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Let's all hail reissue labels (such as Sundazed) that do it correctly: lovely packaging and mastering (from original mix-down tapes) and the good taste to keep absurdly great music from rotting in vaults and basements. 

Here it reminds us how soul singers are born, not created, how they often began their careers as mere pups blessed with giant, gospel-hued voices that rose from some barely explicable depth, as if they sang not for joy but because they had to. 

Enter LaVette. She'd recorded for a number of indies (a run kick-started on Detroit's Lu-Pine label and a 1962 R&B top ten — LaVette was 16), saw a couple ill-fated stints on Atlantic but never had true mainstream success until a 2002 resurrection, thanks mostly to a soul revival led by ratty bin-divers and Northern soul heads. And ranking in the top tier of LaVette's catalog is the 1969-'70 stuff she did on Silver Fox and SSS International, all 11 songs assembled on this stunner of a collection. 

Under the watchful production eye of storied Lelan Rogers, recorded at Sounds of Memphis studio, and backed by the Memphis Horns (whose Wayne Jackson and Andrew Love penned the tender "At the Mercy of a Man," included here) and the crack backup team later christened the Dixie Flyers, this disc just jumps and sings and hurts and stings. There's innocence lost and the raging sexual energy of a woman who's learning control, who's learning life's kicks and tricks and then moving on.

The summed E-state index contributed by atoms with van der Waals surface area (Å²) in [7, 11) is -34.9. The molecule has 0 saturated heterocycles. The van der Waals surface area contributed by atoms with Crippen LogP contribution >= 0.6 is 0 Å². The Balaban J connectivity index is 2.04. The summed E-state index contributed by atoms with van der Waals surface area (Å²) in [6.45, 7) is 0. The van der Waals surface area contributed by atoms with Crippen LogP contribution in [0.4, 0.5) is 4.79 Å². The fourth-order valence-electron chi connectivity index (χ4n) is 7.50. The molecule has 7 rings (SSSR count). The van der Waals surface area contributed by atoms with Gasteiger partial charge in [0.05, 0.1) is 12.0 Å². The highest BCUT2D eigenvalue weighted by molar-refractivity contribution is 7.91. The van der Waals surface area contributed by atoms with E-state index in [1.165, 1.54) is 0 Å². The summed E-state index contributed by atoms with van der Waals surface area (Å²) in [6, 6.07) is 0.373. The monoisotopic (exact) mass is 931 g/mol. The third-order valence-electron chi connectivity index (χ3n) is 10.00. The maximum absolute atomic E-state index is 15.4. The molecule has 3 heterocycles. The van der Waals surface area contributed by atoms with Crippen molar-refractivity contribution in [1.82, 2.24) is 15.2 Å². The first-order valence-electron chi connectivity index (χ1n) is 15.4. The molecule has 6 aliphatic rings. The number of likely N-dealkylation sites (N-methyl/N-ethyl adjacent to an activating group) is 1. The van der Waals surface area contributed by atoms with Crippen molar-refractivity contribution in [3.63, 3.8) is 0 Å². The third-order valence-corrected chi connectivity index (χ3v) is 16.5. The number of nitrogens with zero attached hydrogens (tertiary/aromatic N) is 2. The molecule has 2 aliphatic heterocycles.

From the gnarly horns of opener "My Train's Coming In" to the sassed-up "Piece of My Heart," which, you'll hear, tops Janis Joplin's and Erma Franklin's in both dynamic vocal range and believability, to "He Made a Woman Out of Me" — where you can almost smell the moldy foliage in the song's swampy groove — LaVette's a barrel-chested giant and a tender little kid.

LaVette's raging of Joe South's "Games People Play" — atop the band's late-night saunter — becomes a song that shows, in her hands, and looking back on her career now, absolute depth and meaning. Allen Tousaint's lovely, sax-and-bass led "Nearer to You" is outright longing, a soul-deep confessional that you could only hope to live long enough to hear someone sing ... straight at you.

Brian Smith is the features editor of Metro Times. Send comments to [email protected].

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